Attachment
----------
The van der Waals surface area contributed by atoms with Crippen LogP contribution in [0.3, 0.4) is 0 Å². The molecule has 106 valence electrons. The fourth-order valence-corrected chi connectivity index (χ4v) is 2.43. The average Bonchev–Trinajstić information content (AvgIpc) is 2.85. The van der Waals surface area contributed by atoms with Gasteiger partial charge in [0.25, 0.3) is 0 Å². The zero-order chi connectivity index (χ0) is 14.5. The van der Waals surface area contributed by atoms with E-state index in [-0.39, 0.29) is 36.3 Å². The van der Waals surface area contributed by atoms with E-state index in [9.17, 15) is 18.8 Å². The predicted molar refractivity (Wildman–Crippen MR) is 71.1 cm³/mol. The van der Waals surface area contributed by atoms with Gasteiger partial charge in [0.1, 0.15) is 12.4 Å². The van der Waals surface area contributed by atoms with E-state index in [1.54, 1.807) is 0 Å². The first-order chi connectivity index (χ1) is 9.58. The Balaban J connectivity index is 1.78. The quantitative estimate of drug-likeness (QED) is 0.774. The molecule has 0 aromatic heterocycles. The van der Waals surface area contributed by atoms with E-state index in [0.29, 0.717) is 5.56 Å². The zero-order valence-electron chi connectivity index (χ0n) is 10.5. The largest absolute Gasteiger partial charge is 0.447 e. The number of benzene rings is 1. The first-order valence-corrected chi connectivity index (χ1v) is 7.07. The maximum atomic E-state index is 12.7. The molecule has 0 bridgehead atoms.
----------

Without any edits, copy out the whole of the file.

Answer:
The van der Waals surface area contributed by atoms with Crippen LogP contribution in [0.3, 0.4) is 0 Å². The molecule has 106 valence electrons. The fourth-order valence-corrected chi connectivity index (χ4v) is 2.43. The average Bonchev–Trinajstić information content (AvgIpc) is 2.85. The van der Waals surface area contributed by atoms with Gasteiger partial charge in [0.25, 0.3) is 0 Å². The zero-order chi connectivity index (χ0) is 14.5. The van der Waals surface area contributed by atoms with E-state index in [-0.39, 0.29) is 36.3 Å². The van der Waals surface area contributed by atoms with E-state index in [9.17, 15) is 18.8 Å². The predicted molar refractivity (Wildman–Crippen MR) is 71.1 cm³/mol. The van der Waals surface area contributed by atoms with Gasteiger partial charge in [0.1, 0.15) is 12.4 Å². The van der Waals surface area contributed by atoms with E-state index in [1.54, 1.807) is 0 Å². The first-order chi connectivity index (χ1) is 9.58. The Balaban J connectivity index is 1.78. The quantitative estimate of drug-likeness (QED) is 0.774. The molecule has 0 aromatic heterocycles. The van der Waals surface area contributed by atoms with E-state index in [0.29, 0.717) is 5.56 Å². The zero-order valence-electron chi connectivity index (χ0n) is 10.5. The largest absolute Gasteiger partial charge is 0.447 e. The number of benzene rings is 1. The first-order valence-corrected chi connectivity index (χ1v) is 7.07. The maximum atomic E-state index is 12.7. The molecule has 0 bridgehead atoms.